The symptoms of overdosing on miglustat are not well-known; however, they may include clumsiness, unsteadiness, feeling unbalanced, or a lack of coordination. Seek medical attention immediately if you believe you have overdosed on miglustat.
Serious allergic reactions to miglustat are rare, but they can potentially occur. You may also be allergic to the non-active ingredients in the capsules. Tell your doctor about anything you are allergic to before you are prescribed miglustat. Seek emergency medical attention if you experience the symptoms of an allergic reaction, which include:
Your doctor will prescribe a dose of miglustat based on your symptoms, age, the medical conditions you have, and other factors. You should take the medication exactly as prescribed by your doctor. Do not take a higher dose than prescribed, and do not take the medication for longer than you have been advised. With that said, here are some common dosages:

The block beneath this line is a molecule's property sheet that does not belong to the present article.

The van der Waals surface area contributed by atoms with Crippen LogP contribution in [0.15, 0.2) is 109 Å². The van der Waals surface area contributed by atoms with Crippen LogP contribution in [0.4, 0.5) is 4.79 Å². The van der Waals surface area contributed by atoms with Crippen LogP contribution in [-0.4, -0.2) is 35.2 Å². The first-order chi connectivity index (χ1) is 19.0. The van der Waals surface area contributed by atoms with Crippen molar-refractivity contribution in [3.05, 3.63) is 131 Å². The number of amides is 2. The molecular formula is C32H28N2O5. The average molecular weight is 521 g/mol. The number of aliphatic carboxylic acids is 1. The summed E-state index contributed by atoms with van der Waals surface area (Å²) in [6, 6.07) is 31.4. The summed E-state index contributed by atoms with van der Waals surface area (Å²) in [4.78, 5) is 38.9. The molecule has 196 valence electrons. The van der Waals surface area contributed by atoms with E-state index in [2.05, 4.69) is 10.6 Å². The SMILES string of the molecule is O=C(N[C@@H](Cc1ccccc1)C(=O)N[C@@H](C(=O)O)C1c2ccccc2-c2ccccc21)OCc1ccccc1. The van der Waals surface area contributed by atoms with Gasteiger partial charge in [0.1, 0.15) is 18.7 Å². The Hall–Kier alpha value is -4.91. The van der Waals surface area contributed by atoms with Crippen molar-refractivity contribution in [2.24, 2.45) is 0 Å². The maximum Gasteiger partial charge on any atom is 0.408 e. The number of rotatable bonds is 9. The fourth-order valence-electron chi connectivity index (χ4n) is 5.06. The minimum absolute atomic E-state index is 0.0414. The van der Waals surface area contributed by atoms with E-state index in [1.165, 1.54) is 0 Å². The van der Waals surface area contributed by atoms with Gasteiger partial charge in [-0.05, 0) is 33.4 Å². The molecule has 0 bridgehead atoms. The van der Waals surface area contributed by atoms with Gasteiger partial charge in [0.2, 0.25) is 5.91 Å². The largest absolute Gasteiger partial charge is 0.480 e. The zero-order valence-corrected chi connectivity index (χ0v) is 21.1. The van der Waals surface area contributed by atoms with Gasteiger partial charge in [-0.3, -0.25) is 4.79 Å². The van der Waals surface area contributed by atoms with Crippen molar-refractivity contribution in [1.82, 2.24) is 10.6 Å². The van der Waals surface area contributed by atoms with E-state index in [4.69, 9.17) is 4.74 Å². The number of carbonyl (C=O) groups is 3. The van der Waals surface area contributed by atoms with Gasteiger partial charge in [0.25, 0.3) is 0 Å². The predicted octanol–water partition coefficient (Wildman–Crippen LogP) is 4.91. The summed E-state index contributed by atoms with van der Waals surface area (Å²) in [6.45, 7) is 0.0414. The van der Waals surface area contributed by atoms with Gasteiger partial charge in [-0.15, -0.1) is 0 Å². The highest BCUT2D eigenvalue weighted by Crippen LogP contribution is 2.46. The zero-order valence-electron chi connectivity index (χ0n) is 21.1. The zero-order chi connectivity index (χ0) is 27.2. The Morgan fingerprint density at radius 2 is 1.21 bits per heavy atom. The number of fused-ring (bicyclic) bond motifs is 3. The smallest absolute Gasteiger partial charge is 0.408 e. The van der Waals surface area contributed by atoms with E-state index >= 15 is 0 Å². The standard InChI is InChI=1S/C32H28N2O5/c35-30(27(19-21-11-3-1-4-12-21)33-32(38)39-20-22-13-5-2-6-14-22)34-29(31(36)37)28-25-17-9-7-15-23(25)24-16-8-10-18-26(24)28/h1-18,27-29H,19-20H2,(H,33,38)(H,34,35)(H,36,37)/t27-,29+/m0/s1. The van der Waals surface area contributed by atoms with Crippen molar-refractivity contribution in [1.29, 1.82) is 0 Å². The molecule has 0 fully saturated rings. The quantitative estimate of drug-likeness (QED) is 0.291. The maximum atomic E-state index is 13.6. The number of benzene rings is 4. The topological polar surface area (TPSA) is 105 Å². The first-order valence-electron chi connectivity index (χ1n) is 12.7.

You will normally be advised to take miglustat on an empty stomach or between meals, as this will reduce the risk of diarrhea.
If you miss one of your doses, such as if you forget or are unable to take it, skip the dose and continue from your next scheduled dose as normal. Do you take a double dose to compensate for a missed one, as this may place you at higher risk of experiencing side effects.
Some medications may interact with miglustat in ways that produce undesired side effects. Before you take miglustat, make your doctor aware of any other medications, vitamins, or herbal supplements that you are taking. The following medication is of particular concern: